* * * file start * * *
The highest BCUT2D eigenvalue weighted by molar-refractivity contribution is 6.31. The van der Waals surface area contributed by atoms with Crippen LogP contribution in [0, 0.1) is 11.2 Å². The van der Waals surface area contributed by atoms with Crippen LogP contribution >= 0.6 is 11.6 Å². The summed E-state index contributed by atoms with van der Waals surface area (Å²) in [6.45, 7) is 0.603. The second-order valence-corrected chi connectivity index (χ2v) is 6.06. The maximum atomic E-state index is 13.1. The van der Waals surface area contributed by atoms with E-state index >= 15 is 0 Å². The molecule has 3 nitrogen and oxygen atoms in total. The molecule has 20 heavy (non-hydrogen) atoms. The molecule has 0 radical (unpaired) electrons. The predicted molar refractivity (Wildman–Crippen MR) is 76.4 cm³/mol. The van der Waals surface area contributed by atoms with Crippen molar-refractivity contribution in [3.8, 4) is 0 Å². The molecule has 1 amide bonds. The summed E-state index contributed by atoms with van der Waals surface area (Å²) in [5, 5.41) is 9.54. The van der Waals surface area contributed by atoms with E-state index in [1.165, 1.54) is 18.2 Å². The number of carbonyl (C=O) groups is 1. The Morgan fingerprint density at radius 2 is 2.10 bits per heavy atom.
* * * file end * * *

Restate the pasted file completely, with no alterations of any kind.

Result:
The highest BCUT2D eigenvalue weighted by molar-refractivity contribution is 6.31. The van der Waals surface area contributed by atoms with Crippen LogP contribution in [0, 0.1) is 11.2 Å². The van der Waals surface area contributed by atoms with Crippen LogP contribution >= 0.6 is 11.6 Å². The summed E-state index contributed by atoms with van der Waals surface area (Å²) in [6.45, 7) is 0.603. The second-order valence-corrected chi connectivity index (χ2v) is 6.06. The maximum atomic E-state index is 13.1. The van der Waals surface area contributed by atoms with E-state index >= 15 is 0 Å². The molecule has 3 nitrogen and oxygen atoms in total. The molecule has 20 heavy (non-hydrogen) atoms. The molecule has 0 radical (unpaired) electrons. The predicted molar refractivity (Wildman–Crippen MR) is 76.4 cm³/mol. The van der Waals surface area contributed by atoms with Crippen molar-refractivity contribution in [3.8, 4) is 0 Å². The molecule has 1 amide bonds. The summed E-state index contributed by atoms with van der Waals surface area (Å²) in [5, 5.41) is 9.54. The van der Waals surface area contributed by atoms with E-state index in [1.165, 1.54) is 18.2 Å². The number of carbonyl (C=O) groups is 1. The Morgan fingerprint density at radius 2 is 2.10 bits per heavy atom.